Third Sunday of Easter - The Real Presence and the Trinity
Religion makes specific claims about the universe which need to be substantiated, and need to be challenged – and if necessary, need to be ridiculed with contempt. For example, if they say they're Catholic ask them: Do you really believe, that when a priest blesses a wafer, it turns into the body of Christ? Are you seriously telling me you believe that? Are you seriously saying that wine turns into blood?
If the answer is yes, Dawkins suggests atheists should show contempt for believers instead of ignoring the issue or feigning respect. “Mock them,” he told the crowd. “Ridicule them! In public!”
So how should we deal with Richard Dawkin's question. The disciples in today's Gospel had a hard enough time believing that Jesus was truly among them, and they could see His hands and His feet. What hope is there for us who can only see what looks like bread and wine? Well lets ask a slightly different question. Is Christ's body and blood really present in the Eucharist, or is the Eucharist symbolic? This is actually a trick question. Christ's body and blood is really present in the Eucharist but the Eucharist is also symbolic. In our culture we automatically tend to think that symbolic means less real, but this is not always the case. The Eucharist is simultaneously both the most real and the most symbolic of anything in the whole of creation.
To unpack this a little we need to think a bit about what symbols are. Symbols are certain kinds of relations which give meaning to our lives. For example, food is symbolic. On the most basic level, food means something to us in the first instance because there's a relationship between some stuff and us, the relationship that this stuff is edible. And there's something very real about this relationship. Whether or not we like the taste of something, it doesn't change the fact that it can provide us with nourishment.
Eating a meal together is also symbolic. It means something not only because there are relations between us and the stuff we call food, but also because there are relations between us and those who we eat with. It means something when we engage in some mutually beneficial activity with someone and enjoy each other's enjoyment. It means we love them. Eating together with friends and family is related to the very real love we have for each other, and the symbol of eating together embodies this love.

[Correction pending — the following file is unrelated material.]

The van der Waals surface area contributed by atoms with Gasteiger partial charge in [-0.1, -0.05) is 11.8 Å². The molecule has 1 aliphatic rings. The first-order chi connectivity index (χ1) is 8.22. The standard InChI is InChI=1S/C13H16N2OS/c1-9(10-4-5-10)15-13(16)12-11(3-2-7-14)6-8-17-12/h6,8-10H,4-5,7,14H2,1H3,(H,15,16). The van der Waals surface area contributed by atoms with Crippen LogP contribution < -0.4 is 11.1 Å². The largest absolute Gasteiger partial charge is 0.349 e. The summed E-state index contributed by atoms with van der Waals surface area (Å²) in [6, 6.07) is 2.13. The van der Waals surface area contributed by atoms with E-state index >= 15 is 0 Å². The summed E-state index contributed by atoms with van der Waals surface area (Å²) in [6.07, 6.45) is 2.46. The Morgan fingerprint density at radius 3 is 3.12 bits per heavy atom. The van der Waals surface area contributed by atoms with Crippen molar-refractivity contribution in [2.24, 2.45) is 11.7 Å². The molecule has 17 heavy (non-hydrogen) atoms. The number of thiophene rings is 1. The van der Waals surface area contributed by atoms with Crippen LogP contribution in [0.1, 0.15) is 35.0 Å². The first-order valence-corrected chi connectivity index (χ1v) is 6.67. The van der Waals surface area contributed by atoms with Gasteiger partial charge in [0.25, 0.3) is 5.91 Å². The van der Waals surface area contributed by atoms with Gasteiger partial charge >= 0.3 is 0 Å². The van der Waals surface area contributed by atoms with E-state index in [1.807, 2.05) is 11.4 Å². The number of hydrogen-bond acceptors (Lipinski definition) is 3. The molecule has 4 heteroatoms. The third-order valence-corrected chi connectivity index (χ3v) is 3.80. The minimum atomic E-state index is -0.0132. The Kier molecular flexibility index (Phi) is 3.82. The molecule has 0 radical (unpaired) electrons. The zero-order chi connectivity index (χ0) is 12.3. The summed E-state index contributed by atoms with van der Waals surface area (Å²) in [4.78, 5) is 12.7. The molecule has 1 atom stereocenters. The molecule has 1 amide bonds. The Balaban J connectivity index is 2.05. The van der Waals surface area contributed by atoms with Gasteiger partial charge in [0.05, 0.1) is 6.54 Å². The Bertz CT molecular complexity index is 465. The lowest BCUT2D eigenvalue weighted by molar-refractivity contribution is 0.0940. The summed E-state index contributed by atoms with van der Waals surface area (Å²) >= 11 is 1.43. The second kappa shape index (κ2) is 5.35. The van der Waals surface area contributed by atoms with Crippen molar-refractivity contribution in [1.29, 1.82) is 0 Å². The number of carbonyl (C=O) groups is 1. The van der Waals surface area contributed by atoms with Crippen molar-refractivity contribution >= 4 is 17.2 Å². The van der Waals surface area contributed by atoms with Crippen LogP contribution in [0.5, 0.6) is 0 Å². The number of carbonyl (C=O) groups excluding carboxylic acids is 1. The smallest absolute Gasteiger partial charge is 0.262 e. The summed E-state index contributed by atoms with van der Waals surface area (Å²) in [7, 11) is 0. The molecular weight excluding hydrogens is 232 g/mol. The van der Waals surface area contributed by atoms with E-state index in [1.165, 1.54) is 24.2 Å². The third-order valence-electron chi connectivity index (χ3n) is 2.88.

Now not all symbols are as real as each other. For instance, usually a kiss is a symbol of love, but when Judas kissed Jesus, it was a symbol of betrayal, it wasn't a real kiss. The reality of the symbol depends on the reality of the relationship which gives the symbol its meaning. When Judas kissed Jesus, the reality of love wasn't there.
So when thinking about what are the most real symbols, we need to think about when the relationships which give meaning to the symbols are most real. What are the most real relationships? If we knew the answer to this question, we might be in a position to say which symbols are most real, and discover what is most meaningful in our life. So what are the most real of all relationships? I'll give you a clue. In the name of the Father and of the Son and of the Holy Spirit. Well, actually that was a bit more than a clue. The persons Father, Son and Holy Spirit are the names of the distinct relationships within the Trinity, but they are not like any kind of relationship we find in creation. In creation, relations always exist between things, but in the Trinity, the relations are the things, the relations are God, the source of all reality, and it is these most real of all relations, Father, Son and Holy Spirit which are revealed to us in those symbols we call sacraments.
We should never try to explain the sacraments in terms of anything natural even if people would ridicule us for refusing to do so, but rather we should try to explain nature in terms of the sacraments. The sacraments show us the sacramentality of creation, they show us the true meaning of life. The relationships we have with other people, the thoughts we have, the things we do can all be understood sacramentally. We're made in the image of the Trinity. God is real, He is truly among us, He loves us and is constantly drawing us to Himself.
Perhaps Richard Dawkins will always want to mock us for saying we seriously believe that the bread and wine on the altar become Christ's body and blood, but all the same, we should thank Richard because by asking us these questions, he is giving us the opportunity to delve ever deeper into the mystery that Christ is truly present among us.